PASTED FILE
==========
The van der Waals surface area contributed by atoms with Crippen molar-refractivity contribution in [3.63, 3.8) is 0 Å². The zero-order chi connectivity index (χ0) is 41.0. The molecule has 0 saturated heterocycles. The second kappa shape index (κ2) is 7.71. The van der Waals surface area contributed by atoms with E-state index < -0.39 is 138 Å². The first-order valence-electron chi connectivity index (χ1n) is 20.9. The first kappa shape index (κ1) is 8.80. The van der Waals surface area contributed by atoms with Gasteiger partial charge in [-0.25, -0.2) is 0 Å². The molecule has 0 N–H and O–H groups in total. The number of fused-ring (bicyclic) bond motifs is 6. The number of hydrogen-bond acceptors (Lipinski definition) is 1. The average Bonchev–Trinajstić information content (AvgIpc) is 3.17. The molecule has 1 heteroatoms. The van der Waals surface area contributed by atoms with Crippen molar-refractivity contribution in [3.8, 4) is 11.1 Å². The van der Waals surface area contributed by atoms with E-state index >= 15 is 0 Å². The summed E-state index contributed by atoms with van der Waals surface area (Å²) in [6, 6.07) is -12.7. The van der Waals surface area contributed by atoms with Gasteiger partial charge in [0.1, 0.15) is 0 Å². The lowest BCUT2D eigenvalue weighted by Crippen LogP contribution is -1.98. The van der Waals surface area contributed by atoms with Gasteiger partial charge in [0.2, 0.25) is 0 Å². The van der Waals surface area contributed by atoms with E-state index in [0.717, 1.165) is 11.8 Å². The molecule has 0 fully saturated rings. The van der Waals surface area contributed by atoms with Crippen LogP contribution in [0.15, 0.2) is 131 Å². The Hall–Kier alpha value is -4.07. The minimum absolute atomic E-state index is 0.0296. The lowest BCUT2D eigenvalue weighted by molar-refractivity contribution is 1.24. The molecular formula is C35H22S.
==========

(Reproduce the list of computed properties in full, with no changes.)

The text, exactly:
The van der Waals surface area contributed by atoms with Crippen molar-refractivity contribution in [3.63, 3.8) is 0 Å². The zero-order chi connectivity index (χ0) is 41.0. The molecule has 0 saturated heterocycles. The second kappa shape index (κ2) is 7.71. The van der Waals surface area contributed by atoms with E-state index < -0.39 is 138 Å². The first-order valence-electron chi connectivity index (χ1n) is 20.9. The first kappa shape index (κ1) is 8.80. The van der Waals surface area contributed by atoms with Gasteiger partial charge in [-0.25, -0.2) is 0 Å². The molecule has 0 N–H and O–H groups in total. The number of fused-ring (bicyclic) bond motifs is 6. The number of hydrogen-bond acceptors (Lipinski definition) is 1. The average Bonchev–Trinajstić information content (AvgIpc) is 3.17. The molecule has 1 heteroatoms. The van der Waals surface area contributed by atoms with Crippen molar-refractivity contribution in [3.8, 4) is 11.1 Å². The van der Waals surface area contributed by atoms with E-state index >= 15 is 0 Å². The summed E-state index contributed by atoms with van der Waals surface area (Å²) in [6, 6.07) is -12.7. The van der Waals surface area contributed by atoms with Gasteiger partial charge in [0.1, 0.15) is 0 Å². The lowest BCUT2D eigenvalue weighted by Crippen LogP contribution is -1.98. The van der Waals surface area contributed by atoms with Gasteiger partial charge in [0.2, 0.25) is 0 Å². The van der Waals surface area contributed by atoms with E-state index in [0.717, 1.165) is 11.8 Å². The molecule has 0 fully saturated rings. The van der Waals surface area contributed by atoms with Crippen LogP contribution in [0.15, 0.2) is 131 Å². The Hall–Kier alpha value is -4.07. The minimum absolute atomic E-state index is 0.0296. The lowest BCUT2D eigenvalue weighted by molar-refractivity contribution is 1.24. The molecular formula is C35H22S.